Roll With It

When Creed reunited, Spokane's Myles Kennedy wasn’t too concerned.

Myles Kennedy (far left) and Alter Bridge
Myles Kennedy (far left) and Alter Bridge

When Creed broke up in 2003, three of its members became Alter Bridge. And then in 2009, those same three guys announced they’d be reuniting with Creed singer Scott Stapp. It was only natural to assume that this would spell the end for Alter Bridge.

Such a scenario, of course, would have major repercussions for Spokane’s own Myles Kennedy, the singer and fourth member of Alter Bridge.

“It was funny because I was getting a lot of like sympathy. People were like ‘Oh, I’m really sorry to hear what happened,’” Kennedy says. “I’m like ‘It’s going to be fine. Trust me.’” In a way, Kennedy said, he had been preparing himself for a Creed reunion — despite Creed’s acrimonious breakup — from the day Alter Bridge came together at the beginning of 2004.

“I think in the back of my mind I always kind of knew it was going to happen, even though people said it would never happen,” Kennedy said. “When lightning strikes like it did for them back in the late ‘90s, and you have something that was that big and had that many hits, I think it’s hard to totally turn your back on that legacy.”

Things do seem to have turned out fine: the Creed reunion resulted in a new album, Full Circle, and a pair of arena tours. Kennedy, meanwhile, got a nice surprise: he was recruited by former Guns N’ Roses guitarist Slash to sing on his solo album and then go on tour as his lead vocalist.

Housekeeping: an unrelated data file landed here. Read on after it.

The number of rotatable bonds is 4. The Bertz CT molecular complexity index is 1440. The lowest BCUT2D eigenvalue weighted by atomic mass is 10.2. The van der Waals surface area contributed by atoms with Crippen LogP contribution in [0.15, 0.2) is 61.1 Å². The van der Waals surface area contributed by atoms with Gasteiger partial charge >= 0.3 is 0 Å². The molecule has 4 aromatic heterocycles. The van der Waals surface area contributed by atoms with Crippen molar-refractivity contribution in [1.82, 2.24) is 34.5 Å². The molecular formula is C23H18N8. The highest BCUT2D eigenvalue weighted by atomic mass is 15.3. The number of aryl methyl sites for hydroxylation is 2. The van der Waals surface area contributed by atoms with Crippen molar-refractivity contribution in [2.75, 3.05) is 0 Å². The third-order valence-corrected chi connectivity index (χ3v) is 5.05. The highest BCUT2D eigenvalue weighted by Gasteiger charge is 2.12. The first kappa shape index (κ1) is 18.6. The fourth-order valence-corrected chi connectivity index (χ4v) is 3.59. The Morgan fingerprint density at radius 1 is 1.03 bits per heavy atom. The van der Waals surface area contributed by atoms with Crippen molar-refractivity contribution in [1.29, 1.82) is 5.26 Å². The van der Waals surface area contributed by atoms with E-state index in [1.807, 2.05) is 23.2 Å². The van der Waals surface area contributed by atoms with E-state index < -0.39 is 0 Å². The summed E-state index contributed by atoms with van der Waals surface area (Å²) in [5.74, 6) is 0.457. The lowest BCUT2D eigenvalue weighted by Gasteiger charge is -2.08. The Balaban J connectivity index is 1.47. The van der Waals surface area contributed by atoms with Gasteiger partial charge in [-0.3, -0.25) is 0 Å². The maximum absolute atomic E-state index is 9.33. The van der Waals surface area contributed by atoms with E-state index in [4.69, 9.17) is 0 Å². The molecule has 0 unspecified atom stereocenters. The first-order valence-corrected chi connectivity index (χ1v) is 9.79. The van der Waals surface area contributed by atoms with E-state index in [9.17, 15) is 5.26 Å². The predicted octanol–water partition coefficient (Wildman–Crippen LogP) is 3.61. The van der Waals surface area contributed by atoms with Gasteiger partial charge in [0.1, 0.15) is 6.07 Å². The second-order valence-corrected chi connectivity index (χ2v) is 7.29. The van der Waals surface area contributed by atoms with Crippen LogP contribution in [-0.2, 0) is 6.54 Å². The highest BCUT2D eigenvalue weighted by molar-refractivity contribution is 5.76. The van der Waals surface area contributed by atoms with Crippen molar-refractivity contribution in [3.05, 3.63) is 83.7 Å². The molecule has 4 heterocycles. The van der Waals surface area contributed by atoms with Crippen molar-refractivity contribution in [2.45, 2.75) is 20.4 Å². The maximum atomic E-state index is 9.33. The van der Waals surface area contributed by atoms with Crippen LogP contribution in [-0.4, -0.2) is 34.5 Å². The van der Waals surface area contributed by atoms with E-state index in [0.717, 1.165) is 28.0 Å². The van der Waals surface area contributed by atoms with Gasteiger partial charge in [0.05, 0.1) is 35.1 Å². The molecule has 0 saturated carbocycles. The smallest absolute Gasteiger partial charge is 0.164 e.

And now Alter Bridge is back in action with a newly released album, ABIII. Much of the album follows in the straight-ahead hard-rocking path of the first two Alter Bridge albums. Crisply paced songs like “Isolation,” “Still Remains” and “I Know It Hurts” strike the same kind of balance between crunch and melody that typified much of the band’s earlier material, while “Ghost of Days Gone By” eases off on the tempo a bit and gives their hearty melodies plenty of space to shine.

But overall, it’s a bit darker, thanks to moody tracks like “Slip to the Void” and “Show Me A Sign.”

For this album, Kennedy examined core beliefs he had come to question as he grew into adulthood.

“I was born into a Christian Science household,” he says. “I guess in Christian Science they don’t necessarily see doctors for medicine. So because of that, [my father] died. He died when I was 4 from something that could have been prevented. So I think that was always something kind of at the root of it all. As the years went on, I just continued to question the whole thing.

“In certain respects, I really, I guess I respect the fact that he believed so much that he kind of put his life on the line,” Kennedy says.

“But at the same time, there’s a part of me that really resents that. I needed a dad.”

If Kennedy sounds serious and reflective on ABIII, his mood is considerably brighter when it comes to where his career stands today.

“We’ve been really surprised, really kind of blown away really, with how many people already know some of the new lyrics,” Kennedy says. “That’s been a very pleasant surprise, especially for me as a singer. It makes my job easier when people are singing along.”

Alter Bridge plays with Taddy Porter and Like a Storm • Thurs, Dec. 30, at 8 pm • Knitting Factory • $26 - $28 • All-ages • • 244-3279


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